The retired registered nurse in me howled with laughter at your phrase, "when the excreta hits the rotary oscillator". Thanks for a great laugh.

  11. Great thread. I like all the posts, and I'll be coming back to this one.

    I'm especially appreciative of Ray A's post. Good stuff, Ray. Thanks a bunch.

    And major congrats to StCJ on that hand pump! That's our major concern here. Although we're only a few hundred feet from a good clear river, it would still be a major challenge to get it safely up the hill to the house.

    I know someone who live off-grid for a long while, and being the resourceful lady she is, had the great idea of using an old water-bed mattress to haul water. It worked really well, and she was able to manage it without any help from her husband.

    I'm sure thankful for this forum and the opportunity it affords us to exchange our ideas and encouragement.

    Thanks and God bless you, Patrice and Don.

    A. McSp

  12. Save the Canning JarsAugust 10, 2010 at 9:07 AM

    Hey Everybody,

    Just an update on the Bison well pump as described above. It took my two guys one hour to install (the directions were read days before so I'm talking actual DOING time). With our set up, it takes 9 pumping actions (strokes?) to fill a one gallon bucket. First I hung a bucket on the "nail" and pumped and filled that bucket with cold well water. Then I walked a few feet over to the garden and dumped it on a tomato plant. Then I got the garden hose and screwed it on to the end of the spigot. Had my son move the hose as needed because I wanted to pump. After 10 minutes in 95 degree heat, I was just starting to get tired and I said, "OK, lets change places and YOU pump" son said that I had already pumped enough to water 1/3 of the garden. I'm as pleased as can be! This has been a long time coming, and just like after the wood cook stove was installed, I feel a huge sense of relief.

  13. I got to this blog of a link on Frugals and I've been reading and reading. Love it so far. Decided to comment here because I found that verse in Proverbs a week ago and couldn't stop smiling.

  14. Patrice, if I might share a tidbit from my blog for people who are on prescription medications and wondering how they can stock up...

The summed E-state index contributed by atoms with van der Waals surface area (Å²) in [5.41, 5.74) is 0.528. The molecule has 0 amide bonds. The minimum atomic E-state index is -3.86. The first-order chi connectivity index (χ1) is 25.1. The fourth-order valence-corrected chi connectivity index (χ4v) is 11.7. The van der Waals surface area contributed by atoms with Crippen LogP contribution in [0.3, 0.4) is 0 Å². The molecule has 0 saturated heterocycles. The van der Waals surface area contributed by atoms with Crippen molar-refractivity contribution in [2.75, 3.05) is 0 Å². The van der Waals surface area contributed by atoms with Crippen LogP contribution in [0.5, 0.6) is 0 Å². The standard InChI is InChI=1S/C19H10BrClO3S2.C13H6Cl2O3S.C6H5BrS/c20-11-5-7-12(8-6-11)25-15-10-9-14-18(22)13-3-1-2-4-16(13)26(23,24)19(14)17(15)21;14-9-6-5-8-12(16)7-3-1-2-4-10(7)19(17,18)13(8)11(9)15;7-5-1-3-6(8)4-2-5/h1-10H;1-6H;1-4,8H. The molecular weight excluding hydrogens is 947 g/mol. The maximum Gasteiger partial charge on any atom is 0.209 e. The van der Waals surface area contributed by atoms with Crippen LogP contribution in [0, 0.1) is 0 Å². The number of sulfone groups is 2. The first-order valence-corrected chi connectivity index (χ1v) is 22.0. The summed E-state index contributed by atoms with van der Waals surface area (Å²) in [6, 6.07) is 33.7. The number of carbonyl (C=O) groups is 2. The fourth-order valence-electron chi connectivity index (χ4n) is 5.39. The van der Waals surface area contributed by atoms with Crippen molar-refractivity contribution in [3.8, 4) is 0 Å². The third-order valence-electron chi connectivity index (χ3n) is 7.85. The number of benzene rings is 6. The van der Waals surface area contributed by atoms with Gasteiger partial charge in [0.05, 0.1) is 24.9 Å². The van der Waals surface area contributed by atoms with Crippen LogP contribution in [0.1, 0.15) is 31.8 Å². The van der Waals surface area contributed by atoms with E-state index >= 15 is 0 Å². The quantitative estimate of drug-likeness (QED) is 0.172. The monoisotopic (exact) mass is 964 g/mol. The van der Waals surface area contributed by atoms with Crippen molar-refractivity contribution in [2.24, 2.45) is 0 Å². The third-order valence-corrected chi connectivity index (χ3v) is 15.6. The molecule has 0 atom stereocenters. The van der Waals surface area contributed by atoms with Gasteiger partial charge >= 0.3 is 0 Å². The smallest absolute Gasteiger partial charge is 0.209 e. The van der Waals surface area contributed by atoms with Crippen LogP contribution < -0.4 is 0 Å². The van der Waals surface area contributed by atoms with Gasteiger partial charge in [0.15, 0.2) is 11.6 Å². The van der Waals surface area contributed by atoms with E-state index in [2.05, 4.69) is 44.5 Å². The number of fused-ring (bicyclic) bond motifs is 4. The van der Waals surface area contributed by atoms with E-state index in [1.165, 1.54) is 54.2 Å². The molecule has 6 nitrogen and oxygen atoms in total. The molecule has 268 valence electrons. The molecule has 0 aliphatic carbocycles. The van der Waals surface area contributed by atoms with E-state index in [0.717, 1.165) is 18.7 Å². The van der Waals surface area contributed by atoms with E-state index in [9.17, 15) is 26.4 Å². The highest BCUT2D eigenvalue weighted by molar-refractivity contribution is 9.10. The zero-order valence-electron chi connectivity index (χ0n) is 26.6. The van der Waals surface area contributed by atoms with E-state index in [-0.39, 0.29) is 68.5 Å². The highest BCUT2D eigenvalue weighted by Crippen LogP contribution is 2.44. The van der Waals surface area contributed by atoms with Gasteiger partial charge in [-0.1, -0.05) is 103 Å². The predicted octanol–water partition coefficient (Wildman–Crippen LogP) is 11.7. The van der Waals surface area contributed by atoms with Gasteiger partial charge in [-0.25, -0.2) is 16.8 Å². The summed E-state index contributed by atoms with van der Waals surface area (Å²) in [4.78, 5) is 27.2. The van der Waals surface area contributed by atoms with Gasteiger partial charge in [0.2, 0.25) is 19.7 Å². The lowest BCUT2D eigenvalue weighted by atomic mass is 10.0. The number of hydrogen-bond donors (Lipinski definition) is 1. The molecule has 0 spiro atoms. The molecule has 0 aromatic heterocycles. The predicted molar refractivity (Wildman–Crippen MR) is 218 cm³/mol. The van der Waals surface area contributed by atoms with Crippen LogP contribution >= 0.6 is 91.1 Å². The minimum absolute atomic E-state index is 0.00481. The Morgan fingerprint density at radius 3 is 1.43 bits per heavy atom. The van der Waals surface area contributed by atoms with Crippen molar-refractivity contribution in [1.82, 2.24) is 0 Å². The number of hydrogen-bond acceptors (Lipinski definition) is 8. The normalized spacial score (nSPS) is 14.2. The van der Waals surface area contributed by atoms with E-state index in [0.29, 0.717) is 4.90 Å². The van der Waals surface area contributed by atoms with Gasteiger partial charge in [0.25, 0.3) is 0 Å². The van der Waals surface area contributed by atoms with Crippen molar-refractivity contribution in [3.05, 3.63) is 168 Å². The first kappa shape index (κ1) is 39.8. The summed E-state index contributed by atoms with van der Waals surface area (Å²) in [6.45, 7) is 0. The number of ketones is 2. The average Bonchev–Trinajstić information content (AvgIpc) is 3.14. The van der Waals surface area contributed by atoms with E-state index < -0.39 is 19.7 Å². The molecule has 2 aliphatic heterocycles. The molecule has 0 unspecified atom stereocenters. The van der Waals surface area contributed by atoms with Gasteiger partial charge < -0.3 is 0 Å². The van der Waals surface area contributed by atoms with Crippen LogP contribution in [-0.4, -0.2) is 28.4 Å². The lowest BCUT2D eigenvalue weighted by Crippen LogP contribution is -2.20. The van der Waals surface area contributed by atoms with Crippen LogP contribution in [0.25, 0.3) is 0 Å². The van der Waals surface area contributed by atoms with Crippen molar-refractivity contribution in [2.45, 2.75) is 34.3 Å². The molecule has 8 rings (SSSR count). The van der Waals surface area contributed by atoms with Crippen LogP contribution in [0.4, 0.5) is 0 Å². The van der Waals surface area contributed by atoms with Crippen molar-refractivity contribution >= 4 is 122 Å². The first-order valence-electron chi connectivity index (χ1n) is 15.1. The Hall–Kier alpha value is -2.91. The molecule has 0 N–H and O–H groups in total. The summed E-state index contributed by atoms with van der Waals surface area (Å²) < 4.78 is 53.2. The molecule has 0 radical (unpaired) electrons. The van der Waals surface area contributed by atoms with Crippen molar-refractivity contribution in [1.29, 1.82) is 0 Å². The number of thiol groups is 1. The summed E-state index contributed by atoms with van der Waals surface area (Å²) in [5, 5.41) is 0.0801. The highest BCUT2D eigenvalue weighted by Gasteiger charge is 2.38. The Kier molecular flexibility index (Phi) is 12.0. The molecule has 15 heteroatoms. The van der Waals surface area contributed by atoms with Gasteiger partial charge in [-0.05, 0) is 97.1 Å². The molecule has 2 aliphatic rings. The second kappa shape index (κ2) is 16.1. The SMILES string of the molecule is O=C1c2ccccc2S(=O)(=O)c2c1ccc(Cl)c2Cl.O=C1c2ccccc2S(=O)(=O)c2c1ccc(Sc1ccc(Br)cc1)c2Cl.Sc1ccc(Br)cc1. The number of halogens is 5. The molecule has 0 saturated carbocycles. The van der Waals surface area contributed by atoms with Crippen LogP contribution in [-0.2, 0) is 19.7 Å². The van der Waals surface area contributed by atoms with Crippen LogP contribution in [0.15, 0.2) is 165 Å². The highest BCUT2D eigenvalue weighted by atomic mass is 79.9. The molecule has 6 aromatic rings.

"I’m on an old-school antidepressant (nortriptylene) as a migraine preventive, which works rather well — I’ve been on it for about two years. I take 50 mg. at bedtime. My neurologist had originally written the prescription for up to 100 mg. Once I realized that 50 mg. was keeping my migraines in check, I kept getting refills on the same day each month and just put the new refills behind the older ones — first in, first out. At my six-month followup appointment, I told my doctor that 50 mg. was doing the trick but asked her if she could keep my prescription written for 100 mg. so that I could build up a surplus just in case of job loss or anything else, I told her. Since nortriptylene isn’t a controlled substance, she said she’d be willing to do that. I have 13 months worth of nortriptylene in my medicine cabinet at the moment."

  15. I just found this blog. It's amazing, thank you so much for writing it. I am just getting into prepping. My goal is to learn to can this year.

    I do want to say that I am a liberal but I do not think/believe that the government will always take care of me/us. I do believe, however, that we get the best results when we all work together.

    Thanks again for an awesome blog!

  16. Welcome, Anon 1:11 !! I have a number of liberal readers who don't seem to mind that I'm politically conservative. You'll have to excuse the occasional conservative soapbox upon which I climb every so often (wink) and of course you're always welcome to (politely) disagree and/or offer a counter-point opinion.

    Learning to can is about the absolute smartest thing you can teach yourself. There are lots of resources available, and after you're more comfortable with the basics you may even want to take a Master Food Preservers course through your local County Extension office.

    I'm so glad you found your way here!

    - Patrice